We live many lives in one lifetime

It’s Easter holidays for the boys, but holiday for them doesn’t exactly mean holiday for me, hence I haven’t had time to write as much as I would have liked to. But that’s ok. I know once the boys are back at school I will have more time again.

But now that Joshua and I are off to Sweden tomorrow there’s something that’s been playing on my mind a lot.

That we live many lives in one lifetime.

My brother said that to me once and it really stuck with me. Boy, isn’t that the truth!
He said it during a conversation about my dad during which we talked about that we couldn’t believe how long ago its been since he died.
He died in 2004.
Before I had kids.
I still find it strange that I have a family my dad never got to know. A life he never got to see or be a part of.
My brother said, “Yes, we live many lives in our lifetime”

Our lives change and we evolve around it as a result. At least I hope so! I hope people learn and grow as they travel on their journey through life.
I know I’m a different person.
Today compared to me as a teenager,
today compared to me in my early 20s,
me as a nurse,
me as a new mum,
me loosing my dad,
me moving countries
and certainly me having children with autism.
All big life events changes who we are as a person, at least it should. We should evolve.

My husband and I found a load of missing videos from about 10 years ago when our boys were babies, a time before we moved to England. And we ended up watching them for hours. As I guess every parent feel when they watch old videos of their children we couldn’t believe our two monsters were once so little and cute! It’s hard to remember a time they were ever that small!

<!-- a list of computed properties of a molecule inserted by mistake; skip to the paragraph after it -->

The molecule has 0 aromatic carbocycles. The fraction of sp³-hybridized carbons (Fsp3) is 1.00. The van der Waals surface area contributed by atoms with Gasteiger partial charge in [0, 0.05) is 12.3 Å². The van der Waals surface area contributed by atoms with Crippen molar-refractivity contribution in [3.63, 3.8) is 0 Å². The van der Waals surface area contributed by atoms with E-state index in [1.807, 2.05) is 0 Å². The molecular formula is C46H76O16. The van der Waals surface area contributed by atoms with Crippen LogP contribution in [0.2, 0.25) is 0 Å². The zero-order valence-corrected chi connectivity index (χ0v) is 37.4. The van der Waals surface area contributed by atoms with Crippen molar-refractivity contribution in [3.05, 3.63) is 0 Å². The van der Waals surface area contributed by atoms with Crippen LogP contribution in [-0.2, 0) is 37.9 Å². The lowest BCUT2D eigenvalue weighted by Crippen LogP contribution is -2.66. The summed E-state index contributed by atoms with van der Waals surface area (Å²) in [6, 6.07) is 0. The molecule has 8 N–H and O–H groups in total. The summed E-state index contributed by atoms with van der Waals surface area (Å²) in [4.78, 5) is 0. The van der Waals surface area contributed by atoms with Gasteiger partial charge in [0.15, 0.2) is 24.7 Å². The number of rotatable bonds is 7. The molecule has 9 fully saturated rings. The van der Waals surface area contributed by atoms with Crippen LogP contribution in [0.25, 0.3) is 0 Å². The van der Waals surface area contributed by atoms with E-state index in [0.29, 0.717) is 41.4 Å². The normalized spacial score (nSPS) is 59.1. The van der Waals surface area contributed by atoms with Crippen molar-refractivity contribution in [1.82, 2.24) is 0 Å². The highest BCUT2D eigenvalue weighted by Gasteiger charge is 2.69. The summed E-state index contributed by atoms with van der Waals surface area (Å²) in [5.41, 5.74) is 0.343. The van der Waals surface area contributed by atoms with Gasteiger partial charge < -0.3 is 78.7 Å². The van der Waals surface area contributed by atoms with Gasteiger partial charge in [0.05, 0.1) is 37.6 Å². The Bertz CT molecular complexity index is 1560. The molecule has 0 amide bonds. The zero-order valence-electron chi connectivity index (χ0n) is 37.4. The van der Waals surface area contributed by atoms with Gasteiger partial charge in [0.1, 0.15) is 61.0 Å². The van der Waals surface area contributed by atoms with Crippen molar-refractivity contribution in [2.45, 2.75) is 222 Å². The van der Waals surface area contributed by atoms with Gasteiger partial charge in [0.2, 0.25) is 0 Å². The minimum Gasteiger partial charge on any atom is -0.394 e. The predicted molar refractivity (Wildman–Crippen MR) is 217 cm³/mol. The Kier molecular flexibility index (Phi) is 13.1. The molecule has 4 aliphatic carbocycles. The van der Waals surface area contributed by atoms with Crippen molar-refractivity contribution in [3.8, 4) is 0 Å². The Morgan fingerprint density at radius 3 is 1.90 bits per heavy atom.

But for us its also a bit different.
It was a time when we were a ‘normal’ family.

Sometimes I get the question if I ever miss Sweden, or our house or other things there.
For me, its not a straight up Yes or a No.

That was a different life. I was a different person. What I miss about our life in Sweden have very little to do with the country.

Back then we were both working
We had a house we loved
and most importantly, we had two ’normal’ children: (I don’t like the word ‘normal’ because our children aren’t ‘abnormal’ now, just lack of a better term)
we didn’t know they had autism.
We had an ordinary life.
I’m not saying it was perfect, but for all we knew it was a normal life.

Harry age 1,5
Joshua age 3, chillin’ in our house in Stockholm

Now it’s all different.
Shortly after we moved both boys got their diagnosis and as I’ve written about it previously here , you know how different it is for us now.

So me thinking of our life in Sweden is like thinking about other people. I know it was me, but it was another me in another life. A life I can never go back to even if I wanted to. Not that I do because I love living here. I love our life here, hard and complicated as it may be.

So I can be nostalgic when I think about our life in Sweden, or when I visit, but I don’t miss it, because it was a different life with different people.

One of many lives in my lifetime



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